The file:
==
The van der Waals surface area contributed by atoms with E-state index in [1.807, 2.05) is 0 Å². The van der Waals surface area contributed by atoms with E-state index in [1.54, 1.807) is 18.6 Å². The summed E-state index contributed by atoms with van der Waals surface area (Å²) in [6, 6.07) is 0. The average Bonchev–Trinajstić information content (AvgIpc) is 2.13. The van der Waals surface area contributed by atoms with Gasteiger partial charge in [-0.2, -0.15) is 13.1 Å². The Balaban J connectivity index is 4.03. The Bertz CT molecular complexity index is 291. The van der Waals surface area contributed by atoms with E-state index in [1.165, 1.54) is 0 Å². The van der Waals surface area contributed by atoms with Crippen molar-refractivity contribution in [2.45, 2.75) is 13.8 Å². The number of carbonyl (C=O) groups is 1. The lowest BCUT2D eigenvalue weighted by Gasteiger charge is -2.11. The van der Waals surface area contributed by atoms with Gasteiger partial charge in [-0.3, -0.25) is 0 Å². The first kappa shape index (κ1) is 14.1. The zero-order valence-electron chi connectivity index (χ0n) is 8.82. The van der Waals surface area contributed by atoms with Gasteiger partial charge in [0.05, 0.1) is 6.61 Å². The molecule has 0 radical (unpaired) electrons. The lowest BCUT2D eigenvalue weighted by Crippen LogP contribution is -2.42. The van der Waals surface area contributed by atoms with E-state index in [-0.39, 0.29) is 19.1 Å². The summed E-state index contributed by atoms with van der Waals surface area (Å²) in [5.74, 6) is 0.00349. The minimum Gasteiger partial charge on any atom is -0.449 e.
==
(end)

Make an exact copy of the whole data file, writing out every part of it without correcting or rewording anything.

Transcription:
The van der Waals surface area contributed by atoms with E-state index in [1.807, 2.05) is 0 Å². The van der Waals surface area contributed by atoms with E-state index in [1.54, 1.807) is 18.6 Å². The summed E-state index contributed by atoms with van der Waals surface area (Å²) in [6, 6.07) is 0. The average Bonchev–Trinajstić information content (AvgIpc) is 2.13. The van der Waals surface area contributed by atoms with Gasteiger partial charge in [-0.2, -0.15) is 13.1 Å². The Balaban J connectivity index is 4.03. The Bertz CT molecular complexity index is 291. The van der Waals surface area contributed by atoms with E-state index in [1.165, 1.54) is 0 Å². The van der Waals surface area contributed by atoms with Crippen molar-refractivity contribution in [2.45, 2.75) is 13.8 Å². The number of carbonyl (C=O) groups is 1. The lowest BCUT2D eigenvalue weighted by Gasteiger charge is -2.11. The van der Waals surface area contributed by atoms with Gasteiger partial charge in [-0.3, -0.25) is 0 Å². The first kappa shape index (κ1) is 14.1. The zero-order valence-electron chi connectivity index (χ0n) is 8.82. The van der Waals surface area contributed by atoms with Gasteiger partial charge in [0.05, 0.1) is 6.61 Å². The molecule has 0 radical (unpaired) electrons. The lowest BCUT2D eigenvalue weighted by Crippen LogP contribution is -2.42. The van der Waals surface area contributed by atoms with E-state index in [-0.39, 0.29) is 19.1 Å². The summed E-state index contributed by atoms with van der Waals surface area (Å²) in [5.74, 6) is 0.00349. The minimum Gasteiger partial charge on any atom is -0.449 e.